One of the biggest challenges faced by companies during the COVID-19 pandemic is how to continue operations while staff are in restricted in their movement due to lockdown measures.
This has led to a greater demand for both remote working and the remote monitoring, command and control of systems and assets. Organisations are starting to investigate how industrial Internet of Things (IIoT) applications can help make them more resilient in the short term, and to ensure they can stay operational should a crisis like this happen again.
Many organisations are faced by the dilemma of maintaining mission critical services while upholding the highest standards of health and safety and looking after their workforce. From mining and agriculture to the global supply chain, the challenges COVID-19 presents are exacerbated by the limitations of terrestrial communications networks and the ability to operate effectively in remote areas. Even if companies can allow their employees to work, restrictions on movement have made the process of getting skilled workers from one area to another – let alone across borders – very difficult, with different countries having different rules in regard to movement.
So instead of sending a worker out repeatedly to perform maintenance or analysis, decision makers are starting to look toward IoT to get around the issue of compiling the necessary data or to make the necessary adjustments to keep business running as usual.
Real-time critical decision-making
The right sensors can provide all the data needed to make critical decisions, in real-time, while drones are capable of performing simple maintenance tasks.
There is just one problem – connectivity.
In remote areas where many business critical operations occur, there isn’t much of it.
The ability to deploy any IoT solution is wholly dependent on the capacity to connect to the machine, asset or sensor and to effectively transmit the required dataset to the application, be that on-premise, or more likely, to the cloud provider of choice.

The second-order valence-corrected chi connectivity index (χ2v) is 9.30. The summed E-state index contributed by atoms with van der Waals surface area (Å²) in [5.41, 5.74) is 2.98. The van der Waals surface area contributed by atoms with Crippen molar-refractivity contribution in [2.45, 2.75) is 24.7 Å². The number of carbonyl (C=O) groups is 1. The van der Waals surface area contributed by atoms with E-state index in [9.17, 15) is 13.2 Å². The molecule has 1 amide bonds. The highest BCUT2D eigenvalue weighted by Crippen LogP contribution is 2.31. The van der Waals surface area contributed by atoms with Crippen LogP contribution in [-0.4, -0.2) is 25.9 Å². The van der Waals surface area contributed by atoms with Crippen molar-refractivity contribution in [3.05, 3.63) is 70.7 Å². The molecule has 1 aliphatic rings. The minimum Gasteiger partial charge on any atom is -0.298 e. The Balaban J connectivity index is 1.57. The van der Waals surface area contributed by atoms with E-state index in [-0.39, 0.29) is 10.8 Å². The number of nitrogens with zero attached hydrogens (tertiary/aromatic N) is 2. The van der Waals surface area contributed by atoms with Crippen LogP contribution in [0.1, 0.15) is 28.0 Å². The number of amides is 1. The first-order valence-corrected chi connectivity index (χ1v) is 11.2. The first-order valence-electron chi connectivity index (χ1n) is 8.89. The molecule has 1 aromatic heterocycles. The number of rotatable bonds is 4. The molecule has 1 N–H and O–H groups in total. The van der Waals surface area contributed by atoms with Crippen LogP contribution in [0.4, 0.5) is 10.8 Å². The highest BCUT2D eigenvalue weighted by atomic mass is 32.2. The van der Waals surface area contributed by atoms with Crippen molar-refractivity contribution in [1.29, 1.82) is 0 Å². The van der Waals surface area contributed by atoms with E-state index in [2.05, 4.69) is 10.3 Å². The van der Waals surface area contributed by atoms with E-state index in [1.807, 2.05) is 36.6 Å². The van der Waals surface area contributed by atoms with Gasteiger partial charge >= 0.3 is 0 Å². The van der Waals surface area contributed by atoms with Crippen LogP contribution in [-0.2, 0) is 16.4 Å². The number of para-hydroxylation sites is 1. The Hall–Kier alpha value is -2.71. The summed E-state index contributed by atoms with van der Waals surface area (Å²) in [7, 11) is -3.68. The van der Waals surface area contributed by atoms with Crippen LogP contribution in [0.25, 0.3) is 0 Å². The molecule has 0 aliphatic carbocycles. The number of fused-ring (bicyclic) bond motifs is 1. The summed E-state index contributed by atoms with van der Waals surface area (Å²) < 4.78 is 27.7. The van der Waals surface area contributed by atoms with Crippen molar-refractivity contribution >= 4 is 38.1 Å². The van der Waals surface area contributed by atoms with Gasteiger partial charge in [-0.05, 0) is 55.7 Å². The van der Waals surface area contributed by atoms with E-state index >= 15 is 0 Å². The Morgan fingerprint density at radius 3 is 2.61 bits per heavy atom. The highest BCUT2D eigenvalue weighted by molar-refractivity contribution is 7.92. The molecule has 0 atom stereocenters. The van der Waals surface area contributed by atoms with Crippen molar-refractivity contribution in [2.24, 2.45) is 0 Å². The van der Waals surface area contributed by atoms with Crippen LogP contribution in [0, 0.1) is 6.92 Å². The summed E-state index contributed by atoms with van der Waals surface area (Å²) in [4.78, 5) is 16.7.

While this can be a relatively simple choice where terrestrial communication is available, it is much more challenging when operating in regions where there are no or limited terrestrial options. Indeed, when considering that globally the majority of agriculture, cross border/continental logistics and mining operations lie outside of the areas covered by existing terrestrial networks the only option is to look to space and satellites.
Global, available, secure communications
We are proud to be providing our customers from a broad range of industries access to a global, high availability and secure communications network enabling access to remote systems for the tracking and control of static and mobile assets, not only in-country but across continents. This is helping them operate efficiently, even while the COVID-19 situation raises numerous challenges.
With more and more companies looking at how they take optimise their operations with IoT and satellite connectivity, there are longer term implications. Once the transparency, automation and efficiency is baked into the way that businesses operate, and the organisation understands the benefits, the route forward can only be to implement more IoT systems.
While COVID-19 may be the catalyst for the acceleration of adoption for industrial IoT, the end result will leave successful companies able to operate more efficiently with or without a lockdown affecting their movements.
About the author
Tara MacLachlan is Vice President of Industrial Internet of Things, Inmarsat Enterprise. Tara joined the business from Eurotech Group, one of the leading players in the IIoT space.
She has devoted her career to being an advocate for the IoT, speaking at many major events across Europe and delivering solutions for brands including Royal Mail, DHL, Heidelberg Druckmaschinen, Whitbread and Walmart.